Main definitions of holt in English

: holt1holt2

holt1

noun

  • 1The den of an animal, especially that of an otter.

    • ‘The trust has also built artificial holts in which otters can breed, and encouraged farmers, landowners and the public to do the same.’
    • ‘They have built a false otter holt, or den, by the river - its exact location is a carefully kept secret - and there are unconfirmed reports that an otter-like creature has been seen in the location.’
    • ‘Wild bird cover crops, an otter holt and boxes for owls, kestrels and bats all contribute to wildlife diversity.’
    • ‘A holt has been built on the banks of the River Wharfe to encourage the animals to continue using the river.’
    • ‘The otter holt is among the most popular displays.’
    • ‘First, we scramble around rockpools in the furthest corner of the bay, to investigate an otter's holt, hidden under flat rocks.’
  • 2North American dialect A grip or hold.

    • ‘He couldn't get a holt on any money, so I told him about the Farmers' Loan’
    • ‘But the new teacher, very wise, and understanding June's spirit, soon enough found a way to get a holt on the girl's heart strings.’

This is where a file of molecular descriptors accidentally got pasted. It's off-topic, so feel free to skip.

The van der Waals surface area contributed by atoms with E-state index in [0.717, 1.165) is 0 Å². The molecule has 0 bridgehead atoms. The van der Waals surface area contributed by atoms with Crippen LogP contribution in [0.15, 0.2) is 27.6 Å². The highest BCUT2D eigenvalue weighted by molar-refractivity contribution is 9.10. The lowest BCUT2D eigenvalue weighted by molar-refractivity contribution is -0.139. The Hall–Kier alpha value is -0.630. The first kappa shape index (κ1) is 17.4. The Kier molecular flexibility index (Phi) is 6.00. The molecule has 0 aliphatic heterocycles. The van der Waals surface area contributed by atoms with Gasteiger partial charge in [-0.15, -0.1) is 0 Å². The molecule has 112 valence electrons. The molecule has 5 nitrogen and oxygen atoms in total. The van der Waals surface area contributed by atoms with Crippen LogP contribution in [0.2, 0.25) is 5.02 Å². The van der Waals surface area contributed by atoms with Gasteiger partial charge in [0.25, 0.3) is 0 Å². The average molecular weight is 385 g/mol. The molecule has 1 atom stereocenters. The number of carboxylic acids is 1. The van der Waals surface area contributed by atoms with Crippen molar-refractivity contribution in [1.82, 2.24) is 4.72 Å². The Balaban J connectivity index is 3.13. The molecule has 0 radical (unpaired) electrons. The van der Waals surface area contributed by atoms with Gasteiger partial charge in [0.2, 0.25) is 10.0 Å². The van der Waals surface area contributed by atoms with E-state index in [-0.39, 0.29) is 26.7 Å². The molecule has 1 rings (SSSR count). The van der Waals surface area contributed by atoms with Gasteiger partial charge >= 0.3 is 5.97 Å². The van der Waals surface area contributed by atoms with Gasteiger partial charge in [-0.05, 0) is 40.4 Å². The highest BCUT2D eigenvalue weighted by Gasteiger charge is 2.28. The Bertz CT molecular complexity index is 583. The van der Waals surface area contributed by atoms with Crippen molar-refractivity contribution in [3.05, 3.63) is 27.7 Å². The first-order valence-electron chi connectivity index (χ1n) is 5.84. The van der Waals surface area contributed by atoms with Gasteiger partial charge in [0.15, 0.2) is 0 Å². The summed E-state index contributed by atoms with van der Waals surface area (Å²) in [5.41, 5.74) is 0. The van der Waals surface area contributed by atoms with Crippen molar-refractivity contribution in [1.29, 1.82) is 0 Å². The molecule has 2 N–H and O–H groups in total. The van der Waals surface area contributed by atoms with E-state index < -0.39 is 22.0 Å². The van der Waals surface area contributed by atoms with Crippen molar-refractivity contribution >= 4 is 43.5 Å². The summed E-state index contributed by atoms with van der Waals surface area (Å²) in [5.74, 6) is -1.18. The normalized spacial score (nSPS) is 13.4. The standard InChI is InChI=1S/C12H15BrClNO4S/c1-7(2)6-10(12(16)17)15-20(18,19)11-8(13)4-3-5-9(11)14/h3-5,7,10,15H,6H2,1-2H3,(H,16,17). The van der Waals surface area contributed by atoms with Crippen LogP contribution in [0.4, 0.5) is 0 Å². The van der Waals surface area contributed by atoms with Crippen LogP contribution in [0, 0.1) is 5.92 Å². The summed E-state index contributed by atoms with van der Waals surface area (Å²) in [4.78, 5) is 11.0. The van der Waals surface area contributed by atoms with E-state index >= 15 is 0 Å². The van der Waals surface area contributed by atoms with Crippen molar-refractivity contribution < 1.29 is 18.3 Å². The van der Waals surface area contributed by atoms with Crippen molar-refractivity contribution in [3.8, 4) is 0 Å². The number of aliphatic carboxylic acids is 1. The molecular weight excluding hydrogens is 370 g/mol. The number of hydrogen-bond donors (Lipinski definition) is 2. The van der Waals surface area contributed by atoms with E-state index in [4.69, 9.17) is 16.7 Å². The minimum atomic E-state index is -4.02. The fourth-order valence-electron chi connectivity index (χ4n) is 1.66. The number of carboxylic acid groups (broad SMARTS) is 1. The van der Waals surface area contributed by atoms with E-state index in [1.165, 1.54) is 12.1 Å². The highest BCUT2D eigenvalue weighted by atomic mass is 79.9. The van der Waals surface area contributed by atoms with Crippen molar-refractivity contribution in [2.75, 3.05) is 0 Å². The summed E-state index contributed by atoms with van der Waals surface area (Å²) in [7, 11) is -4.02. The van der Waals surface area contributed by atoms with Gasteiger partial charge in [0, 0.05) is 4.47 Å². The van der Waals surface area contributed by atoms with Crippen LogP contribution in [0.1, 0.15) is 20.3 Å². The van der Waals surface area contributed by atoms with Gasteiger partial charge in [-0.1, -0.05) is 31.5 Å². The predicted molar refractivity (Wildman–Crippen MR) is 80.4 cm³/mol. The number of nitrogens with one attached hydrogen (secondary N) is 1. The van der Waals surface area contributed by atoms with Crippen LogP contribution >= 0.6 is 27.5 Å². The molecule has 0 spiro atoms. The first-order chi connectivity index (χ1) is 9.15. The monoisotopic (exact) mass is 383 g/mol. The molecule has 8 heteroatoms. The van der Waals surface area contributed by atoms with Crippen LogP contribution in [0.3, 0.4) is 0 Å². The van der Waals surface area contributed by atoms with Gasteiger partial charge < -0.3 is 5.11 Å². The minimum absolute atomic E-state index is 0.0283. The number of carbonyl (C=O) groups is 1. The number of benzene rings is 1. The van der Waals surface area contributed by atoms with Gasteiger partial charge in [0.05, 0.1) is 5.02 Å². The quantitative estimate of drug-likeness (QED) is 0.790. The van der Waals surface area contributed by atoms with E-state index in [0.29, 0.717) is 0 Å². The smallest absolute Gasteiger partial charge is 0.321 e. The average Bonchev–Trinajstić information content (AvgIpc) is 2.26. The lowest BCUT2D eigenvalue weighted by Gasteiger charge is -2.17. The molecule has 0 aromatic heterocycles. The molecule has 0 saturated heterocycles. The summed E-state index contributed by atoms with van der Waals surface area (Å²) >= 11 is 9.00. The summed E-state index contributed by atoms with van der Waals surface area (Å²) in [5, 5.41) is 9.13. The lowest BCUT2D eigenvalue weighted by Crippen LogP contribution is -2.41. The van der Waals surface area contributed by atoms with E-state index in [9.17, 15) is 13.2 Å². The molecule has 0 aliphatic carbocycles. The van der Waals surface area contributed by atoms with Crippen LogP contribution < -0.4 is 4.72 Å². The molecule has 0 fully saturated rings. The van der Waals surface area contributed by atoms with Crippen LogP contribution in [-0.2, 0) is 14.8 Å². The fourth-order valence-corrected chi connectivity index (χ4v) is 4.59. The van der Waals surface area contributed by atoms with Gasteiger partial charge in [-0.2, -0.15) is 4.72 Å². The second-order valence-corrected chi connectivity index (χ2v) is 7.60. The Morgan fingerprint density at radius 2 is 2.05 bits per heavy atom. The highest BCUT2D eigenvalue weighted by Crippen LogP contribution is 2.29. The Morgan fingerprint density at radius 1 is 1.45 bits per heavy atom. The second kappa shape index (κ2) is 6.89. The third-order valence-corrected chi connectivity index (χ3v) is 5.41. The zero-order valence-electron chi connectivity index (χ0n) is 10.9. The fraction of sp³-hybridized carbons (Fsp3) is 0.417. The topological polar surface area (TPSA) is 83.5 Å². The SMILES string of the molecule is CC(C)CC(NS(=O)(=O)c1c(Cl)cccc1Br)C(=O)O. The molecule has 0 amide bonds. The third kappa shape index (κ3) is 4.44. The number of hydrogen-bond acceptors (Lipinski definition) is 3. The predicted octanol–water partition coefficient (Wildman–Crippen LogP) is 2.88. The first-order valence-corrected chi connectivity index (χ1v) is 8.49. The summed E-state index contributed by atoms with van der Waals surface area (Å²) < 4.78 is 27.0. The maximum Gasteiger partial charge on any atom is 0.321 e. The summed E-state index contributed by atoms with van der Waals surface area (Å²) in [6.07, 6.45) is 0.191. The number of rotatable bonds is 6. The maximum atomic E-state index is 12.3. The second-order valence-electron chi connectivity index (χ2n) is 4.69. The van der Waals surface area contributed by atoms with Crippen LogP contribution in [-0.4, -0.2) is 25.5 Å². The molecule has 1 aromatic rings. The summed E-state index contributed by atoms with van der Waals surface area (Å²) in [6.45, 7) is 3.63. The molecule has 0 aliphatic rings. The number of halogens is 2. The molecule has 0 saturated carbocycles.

Origin

Late Middle English (in holt (sense 2)): variant of hold.

Pronunciation

holt

/hōlt//hoʊlt/

Main definitions of holt in English

: holt1holt2

holt2

noun

dialect, archaic
  • A wood or wooded hill.

    • ‘Miller also refers to a change in this landscape, presumably after enclosure: ‘The crofts and garths, holms and holts… were no longer known’.’
    high ground, rising ground, prominence, eminence, elevation, rise, hillock, mound, mount, knoll, hummock, tor, tump, fell, pike, mesa
    View synonyms

Origin

Old English, of Germanic origin; related to Middle Dutch hout and German Holz, from an Indo-European root shared by Greek klados ‘twig’.

Pronunciation

holt

/hōlt//hoʊlt/